TIM DE ZEEUWTIM DE ZEEUW is a professor of astronomy at Leiden University. He also holds a senior visiting position at the Max Planck Institute for Extraterrestrial Physics. His research interests include the formation, structure, and dynamics of galaxies, including the Milky Way. De Zeeuw has previously served as director general of the European Southern Observatory, and as director of the Leiden Observatory and of the Netherlands Research School for Astronomy. He has led the development of the European science vision for astronomy. Prior to joining Leiden University, he was a senior research fellow at the California Institute of Technology, a long-term member of the Institute for Advanced Study, and a teaching and research assistant at Leiden University. He has received numerous awards, including the Royal Astronomical Society Group Award for the Spectrographic Areal Unit for Research on Optical Nebulae (SAURON) Team and the Brouwer Award of the Dynamical Division of the American Astronomical Society. De Zeeuw is a member of the Royal Netherlands Academy of Arts and Sciences, the European Astronomical Society, the AAS, and the International Astronomical Union. He received his Ph.D. in astronomy from the University of Leiden. He has not previously served on an Academies’ committee.
 ANDREW S. DRIESMANANDREW S. DRIESMAN is a member of the principal professional staff in the Space Sector of the Johns Hopkins University Applied Physics Laboratory (JHU APL). His background and experience is in program management, organizational management, systems engineering, integration, and architecting of complex spacecraft for both scientific and military use. Driesman is currently the program manager for NASA’s Parker Solar Probe mission. Prior to starting his current role, he served in various positions including - technical director of the Joint Polar Satellite System at the National Oceanic and Atmospheric Administration (NOAA), and supervisor for the Space Systems Applications Group at JHU APL. Previously, Driesman served as the lead engineer for developing both Solar Terrestrial Relations Observatory (STEREO) spacecrafts, from conceptual design through on-orbit operations. Additional experience includes system engineering for military satellite systems, board-level analog designs for Space Shuttle payloads, board and subsystem-level design for balloon and sounding rocket payloads, and systems-level design for missile payloads and satellites. Driesman is the recipient of numerous awards, including the NASA Individual Achievement Award in 2008, the NASA Exceptional Public Service Medal for Outstanding System Engineering Leadership Award. He received a M.S. in technical management from Johns Hopkins University. He has not previously served on an Academies’ committee.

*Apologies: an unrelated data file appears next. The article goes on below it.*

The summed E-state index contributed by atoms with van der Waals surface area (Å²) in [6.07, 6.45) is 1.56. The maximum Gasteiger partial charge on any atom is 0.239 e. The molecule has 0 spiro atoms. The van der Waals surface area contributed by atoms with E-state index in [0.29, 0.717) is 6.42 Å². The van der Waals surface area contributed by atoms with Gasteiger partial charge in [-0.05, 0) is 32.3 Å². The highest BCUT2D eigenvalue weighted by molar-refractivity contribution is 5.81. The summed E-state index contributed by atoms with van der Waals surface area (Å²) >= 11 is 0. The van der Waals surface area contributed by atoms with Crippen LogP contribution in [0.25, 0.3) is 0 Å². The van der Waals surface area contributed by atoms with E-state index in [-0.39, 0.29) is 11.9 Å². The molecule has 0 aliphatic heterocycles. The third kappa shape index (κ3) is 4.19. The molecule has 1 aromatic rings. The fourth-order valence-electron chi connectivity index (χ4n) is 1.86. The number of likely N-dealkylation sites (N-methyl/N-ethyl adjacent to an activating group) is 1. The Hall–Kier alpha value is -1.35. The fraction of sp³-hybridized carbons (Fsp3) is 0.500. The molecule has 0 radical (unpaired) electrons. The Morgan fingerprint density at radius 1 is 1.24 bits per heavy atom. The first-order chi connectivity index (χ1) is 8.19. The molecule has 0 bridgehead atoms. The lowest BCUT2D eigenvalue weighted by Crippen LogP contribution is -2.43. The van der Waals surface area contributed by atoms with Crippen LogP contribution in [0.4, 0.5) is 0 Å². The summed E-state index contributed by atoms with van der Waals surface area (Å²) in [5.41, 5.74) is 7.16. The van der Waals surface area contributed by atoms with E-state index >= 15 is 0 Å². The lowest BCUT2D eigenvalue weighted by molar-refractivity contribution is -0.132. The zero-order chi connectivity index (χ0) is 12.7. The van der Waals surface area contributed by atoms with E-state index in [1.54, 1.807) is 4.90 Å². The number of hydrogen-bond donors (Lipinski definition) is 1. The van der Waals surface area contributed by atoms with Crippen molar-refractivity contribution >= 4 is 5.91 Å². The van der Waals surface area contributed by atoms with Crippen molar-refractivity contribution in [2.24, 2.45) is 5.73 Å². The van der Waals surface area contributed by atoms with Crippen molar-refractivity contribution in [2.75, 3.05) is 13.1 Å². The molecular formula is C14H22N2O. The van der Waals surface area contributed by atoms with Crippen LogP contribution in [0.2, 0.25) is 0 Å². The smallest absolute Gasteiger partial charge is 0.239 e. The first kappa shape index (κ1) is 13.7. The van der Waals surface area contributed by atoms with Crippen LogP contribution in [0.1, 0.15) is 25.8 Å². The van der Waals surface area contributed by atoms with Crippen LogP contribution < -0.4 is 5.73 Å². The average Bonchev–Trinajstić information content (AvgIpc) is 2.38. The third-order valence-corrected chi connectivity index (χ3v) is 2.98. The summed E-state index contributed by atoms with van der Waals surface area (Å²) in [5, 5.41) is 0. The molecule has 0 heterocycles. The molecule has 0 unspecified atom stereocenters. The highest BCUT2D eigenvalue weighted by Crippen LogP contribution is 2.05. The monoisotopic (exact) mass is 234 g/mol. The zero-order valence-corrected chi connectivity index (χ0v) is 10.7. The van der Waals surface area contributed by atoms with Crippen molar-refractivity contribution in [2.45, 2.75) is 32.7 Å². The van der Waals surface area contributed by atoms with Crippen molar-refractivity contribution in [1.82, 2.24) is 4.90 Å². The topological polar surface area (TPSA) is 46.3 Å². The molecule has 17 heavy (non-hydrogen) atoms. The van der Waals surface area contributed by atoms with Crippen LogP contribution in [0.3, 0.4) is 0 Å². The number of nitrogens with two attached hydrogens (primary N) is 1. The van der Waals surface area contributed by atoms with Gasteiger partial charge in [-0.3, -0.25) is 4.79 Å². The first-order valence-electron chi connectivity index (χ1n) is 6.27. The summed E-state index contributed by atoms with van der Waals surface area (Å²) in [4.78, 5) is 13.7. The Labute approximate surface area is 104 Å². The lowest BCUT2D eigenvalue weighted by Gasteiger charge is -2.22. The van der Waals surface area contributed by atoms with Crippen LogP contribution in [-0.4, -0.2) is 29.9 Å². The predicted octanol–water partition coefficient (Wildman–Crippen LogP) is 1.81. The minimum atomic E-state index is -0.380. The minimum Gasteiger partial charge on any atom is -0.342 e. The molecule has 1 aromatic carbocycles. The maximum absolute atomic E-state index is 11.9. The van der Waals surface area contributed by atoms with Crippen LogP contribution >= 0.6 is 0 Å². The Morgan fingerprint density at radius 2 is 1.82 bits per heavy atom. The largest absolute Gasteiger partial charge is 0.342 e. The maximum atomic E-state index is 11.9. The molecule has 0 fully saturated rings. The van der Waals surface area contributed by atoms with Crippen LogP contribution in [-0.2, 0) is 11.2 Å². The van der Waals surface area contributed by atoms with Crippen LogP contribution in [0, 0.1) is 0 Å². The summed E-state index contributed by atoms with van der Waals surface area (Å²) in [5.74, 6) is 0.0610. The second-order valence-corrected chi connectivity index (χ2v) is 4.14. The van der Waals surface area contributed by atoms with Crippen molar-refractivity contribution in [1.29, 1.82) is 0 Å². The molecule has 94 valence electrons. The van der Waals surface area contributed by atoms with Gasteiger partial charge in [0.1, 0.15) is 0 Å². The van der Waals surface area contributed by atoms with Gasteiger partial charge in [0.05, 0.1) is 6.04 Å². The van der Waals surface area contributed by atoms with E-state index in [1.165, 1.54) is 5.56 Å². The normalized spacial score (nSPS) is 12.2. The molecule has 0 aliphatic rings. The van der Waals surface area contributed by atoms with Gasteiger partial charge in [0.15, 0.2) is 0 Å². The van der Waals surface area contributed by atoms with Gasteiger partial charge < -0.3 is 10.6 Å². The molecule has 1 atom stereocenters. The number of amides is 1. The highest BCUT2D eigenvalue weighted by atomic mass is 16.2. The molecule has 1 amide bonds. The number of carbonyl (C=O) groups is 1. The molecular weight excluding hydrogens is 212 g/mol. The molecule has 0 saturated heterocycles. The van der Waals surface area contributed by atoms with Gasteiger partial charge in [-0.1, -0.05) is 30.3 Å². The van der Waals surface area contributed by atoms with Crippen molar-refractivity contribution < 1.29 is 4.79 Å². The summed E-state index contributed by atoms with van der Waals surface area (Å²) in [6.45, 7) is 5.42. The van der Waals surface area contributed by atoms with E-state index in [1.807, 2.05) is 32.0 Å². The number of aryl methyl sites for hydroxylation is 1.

JONATHAN J. FORTNEYJONATHAN J. FORTNEY is the director of the Other World Laboratory at the University of California, Santa Cruz. He is also professor of astronomy and astrophysics. Prior to joining UC Santa Cruz, Fortney was a Spitzer Fellow with NASA Ames Research Center and a principal investigator at the SETI Institute. He also held a postdoctoral fellowship with the National Research Council at NASA Ames Research Center. Fortney’s research interests include the interiors and atmospheres of planets in and out of the solar system, atmospheres and spectra of rocky and gas giant exoplanets, super Earth and giant planet thermal evolution, planetary interiors, exoplanet characterization through transit photometry and direct imaging, and the formation of giant planets. He has received numerous fellowships and awards including the Urey Prize in the Division of Planetary Sciences with the American Astronomical Society, the 2010 Alfred P. Sloan Fellowship, the NASA Early Career Fellowship in Planetary Sciences, and as a National Academy of Sciences Kavli Fellow. Fortney received his Ph.D. in planetary science from the University of Arizona. He has not previously served on an Academies’ committee.
 GABRIELA GONZÁLEZGABRIELA GONZÁLEZ (NAS) is professor of physics and Astronomy at Louisiana State University (LSU). She is also the former spokesperson of the Laser Interferometer Gravitational-Wave Observatory (LIGO) Collaboration in the department of physics and astronomy. She is a leader of the LIGO collaboration to detect gravitational waves that successfully observed a signal on September 15, 2015, generated by the collision of a binary system of black holes. Prior to joining LSU, González was an assistant professor at the Pennsylvania State University. She has received numerous honors and awards including, most recently, the Southeastern Universities Research Association (SURA) Distinguished Scientist Award and the Dickinson College John Glover Award Medal. González received her Ph.D. in physics from Syracuse University. González has served on the Academies’ Board on Higher Education and the Workforce, and the Astro2010 Decadal Survey’s Panel on Particle Astrophysics and Gravitation.